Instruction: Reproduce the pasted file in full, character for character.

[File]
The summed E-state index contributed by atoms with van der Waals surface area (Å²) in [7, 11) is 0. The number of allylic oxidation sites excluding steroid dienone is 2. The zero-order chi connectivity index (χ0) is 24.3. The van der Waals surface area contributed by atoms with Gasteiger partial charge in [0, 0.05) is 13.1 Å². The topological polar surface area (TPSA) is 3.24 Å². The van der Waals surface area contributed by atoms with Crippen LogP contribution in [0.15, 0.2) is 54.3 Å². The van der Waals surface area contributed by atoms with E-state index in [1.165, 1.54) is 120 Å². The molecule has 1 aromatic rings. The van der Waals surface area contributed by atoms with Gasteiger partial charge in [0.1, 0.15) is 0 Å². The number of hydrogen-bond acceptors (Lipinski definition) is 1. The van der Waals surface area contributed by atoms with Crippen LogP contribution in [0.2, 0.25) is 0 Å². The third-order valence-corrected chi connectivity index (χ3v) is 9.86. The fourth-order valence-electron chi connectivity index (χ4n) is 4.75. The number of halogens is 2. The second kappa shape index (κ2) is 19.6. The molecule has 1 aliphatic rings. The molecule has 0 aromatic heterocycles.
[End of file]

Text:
The summed E-state index contributed by atoms with van der Waals surface area (Å²) in [7, 11) is 0. The number of allylic oxidation sites excluding steroid dienone is 2. The zero-order chi connectivity index (χ0) is 24.3. The van der Waals surface area contributed by atoms with Gasteiger partial charge in [0, 0.05) is 13.1 Å². The topological polar surface area (TPSA) is 3.24 Å². The van der Waals surface area contributed by atoms with Crippen LogP contribution in [0.15, 0.2) is 54.3 Å². The van der Waals surface area contributed by atoms with E-state index in [1.165, 1.54) is 120 Å². The molecule has 1 aromatic rings. The van der Waals surface area contributed by atoms with Gasteiger partial charge in [0.1, 0.15) is 0 Å². The number of hydrogen-bond acceptors (Lipinski definition) is 1. The van der Waals surface area contributed by atoms with Crippen LogP contribution in [0.2, 0.25) is 0 Å². The third-order valence-corrected chi connectivity index (χ3v) is 9.86. The fourth-order valence-electron chi connectivity index (χ4n) is 4.75. The number of halogens is 2. The second kappa shape index (κ2) is 19.6. The molecule has 1 aliphatic rings. The molecule has 0 aromatic heterocycles.